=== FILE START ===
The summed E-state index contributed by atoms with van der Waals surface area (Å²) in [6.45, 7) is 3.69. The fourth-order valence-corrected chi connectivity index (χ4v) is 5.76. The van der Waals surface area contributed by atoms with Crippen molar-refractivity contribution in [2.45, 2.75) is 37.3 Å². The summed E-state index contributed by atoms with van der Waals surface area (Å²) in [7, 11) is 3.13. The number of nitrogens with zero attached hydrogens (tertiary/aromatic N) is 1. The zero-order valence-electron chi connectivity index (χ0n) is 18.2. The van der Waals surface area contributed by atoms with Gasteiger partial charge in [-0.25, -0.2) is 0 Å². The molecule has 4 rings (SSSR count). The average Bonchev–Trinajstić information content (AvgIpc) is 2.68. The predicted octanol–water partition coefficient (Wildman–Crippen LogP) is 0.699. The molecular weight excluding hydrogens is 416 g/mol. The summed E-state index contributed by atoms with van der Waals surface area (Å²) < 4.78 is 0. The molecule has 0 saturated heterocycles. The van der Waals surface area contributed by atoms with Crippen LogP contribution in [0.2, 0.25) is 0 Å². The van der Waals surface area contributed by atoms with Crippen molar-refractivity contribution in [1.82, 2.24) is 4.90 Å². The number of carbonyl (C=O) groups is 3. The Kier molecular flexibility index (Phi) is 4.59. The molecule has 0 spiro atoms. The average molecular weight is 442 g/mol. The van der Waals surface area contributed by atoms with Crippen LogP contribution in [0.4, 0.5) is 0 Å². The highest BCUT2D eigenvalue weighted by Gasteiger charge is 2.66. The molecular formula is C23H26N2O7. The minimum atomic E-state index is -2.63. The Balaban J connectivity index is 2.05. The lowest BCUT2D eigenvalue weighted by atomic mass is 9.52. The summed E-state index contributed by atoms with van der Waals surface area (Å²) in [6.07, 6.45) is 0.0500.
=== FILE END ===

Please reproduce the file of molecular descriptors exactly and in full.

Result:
The summed E-state index contributed by atoms with van der Waals surface area (Å²) in [6.45, 7) is 3.69. The fourth-order valence-corrected chi connectivity index (χ4v) is 5.76. The van der Waals surface area contributed by atoms with Crippen molar-refractivity contribution in [2.45, 2.75) is 37.3 Å². The summed E-state index contributed by atoms with van der Waals surface area (Å²) in [7, 11) is 3.13. The number of nitrogens with zero attached hydrogens (tertiary/aromatic N) is 1. The zero-order valence-electron chi connectivity index (χ0n) is 18.2. The van der Waals surface area contributed by atoms with Gasteiger partial charge in [-0.25, -0.2) is 0 Å². The molecule has 4 rings (SSSR count). The average Bonchev–Trinajstić information content (AvgIpc) is 2.68. The predicted octanol–water partition coefficient (Wildman–Crippen LogP) is 0.699. The molecular weight excluding hydrogens is 416 g/mol. The summed E-state index contributed by atoms with van der Waals surface area (Å²) < 4.78 is 0. The molecule has 0 saturated heterocycles. The van der Waals surface area contributed by atoms with Crippen LogP contribution in [0.2, 0.25) is 0 Å². The van der Waals surface area contributed by atoms with Crippen molar-refractivity contribution in [1.82, 2.24) is 4.90 Å². The number of carbonyl (C=O) groups is 3. The Kier molecular flexibility index (Phi) is 4.59. The molecule has 0 spiro atoms. The average molecular weight is 442 g/mol. The van der Waals surface area contributed by atoms with Crippen LogP contribution in [0.4, 0.5) is 0 Å². The highest BCUT2D eigenvalue weighted by Gasteiger charge is 2.66. The molecular formula is C23H26N2O7. The minimum atomic E-state index is -2.63. The Balaban J connectivity index is 2.05. The lowest BCUT2D eigenvalue weighted by atomic mass is 9.52. The summed E-state index contributed by atoms with van der Waals surface area (Å²) in [6.07, 6.45) is 0.0500.